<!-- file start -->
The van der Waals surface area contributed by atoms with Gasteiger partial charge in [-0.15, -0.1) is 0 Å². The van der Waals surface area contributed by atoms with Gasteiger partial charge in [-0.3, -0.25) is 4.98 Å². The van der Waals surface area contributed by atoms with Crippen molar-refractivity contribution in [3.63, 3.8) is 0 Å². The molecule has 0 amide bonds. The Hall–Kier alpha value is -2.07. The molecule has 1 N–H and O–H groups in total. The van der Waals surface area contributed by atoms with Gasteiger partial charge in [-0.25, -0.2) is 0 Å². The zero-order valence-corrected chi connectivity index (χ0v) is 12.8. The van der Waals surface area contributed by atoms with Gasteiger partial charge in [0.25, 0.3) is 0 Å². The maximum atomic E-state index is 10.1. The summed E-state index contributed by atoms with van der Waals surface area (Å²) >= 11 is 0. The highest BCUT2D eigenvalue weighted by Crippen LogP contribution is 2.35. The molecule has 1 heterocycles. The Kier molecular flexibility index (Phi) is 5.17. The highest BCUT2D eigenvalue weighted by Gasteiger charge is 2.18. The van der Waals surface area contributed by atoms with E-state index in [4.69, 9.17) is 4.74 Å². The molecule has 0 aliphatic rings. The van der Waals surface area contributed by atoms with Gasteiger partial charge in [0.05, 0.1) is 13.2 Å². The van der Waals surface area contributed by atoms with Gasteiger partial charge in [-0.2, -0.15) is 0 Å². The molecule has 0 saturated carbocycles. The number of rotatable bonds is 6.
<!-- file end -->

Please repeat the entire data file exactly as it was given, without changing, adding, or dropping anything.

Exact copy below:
The van der Waals surface area contributed by atoms with Gasteiger partial charge in [-0.15, -0.1) is 0 Å². The van der Waals surface area contributed by atoms with Gasteiger partial charge in [-0.3, -0.25) is 4.98 Å². The van der Waals surface area contributed by atoms with Crippen molar-refractivity contribution in [3.63, 3.8) is 0 Å². The molecule has 0 amide bonds. The Hall–Kier alpha value is -2.07. The molecule has 1 N–H and O–H groups in total. The van der Waals surface area contributed by atoms with Gasteiger partial charge in [-0.25, -0.2) is 0 Å². The zero-order valence-corrected chi connectivity index (χ0v) is 12.8. The van der Waals surface area contributed by atoms with Gasteiger partial charge in [0.25, 0.3) is 0 Å². The maximum atomic E-state index is 10.1. The summed E-state index contributed by atoms with van der Waals surface area (Å²) >= 11 is 0. The highest BCUT2D eigenvalue weighted by Crippen LogP contribution is 2.35. The molecule has 1 heterocycles. The Kier molecular flexibility index (Phi) is 5.17. The highest BCUT2D eigenvalue weighted by Gasteiger charge is 2.18. The van der Waals surface area contributed by atoms with E-state index in [4.69, 9.17) is 4.74 Å². The molecule has 0 aliphatic rings. The van der Waals surface area contributed by atoms with Gasteiger partial charge in [0.05, 0.1) is 13.2 Å². The van der Waals surface area contributed by atoms with Gasteiger partial charge in [-0.2, -0.15) is 0 Å². The molecule has 0 saturated carbocycles. The number of rotatable bonds is 6.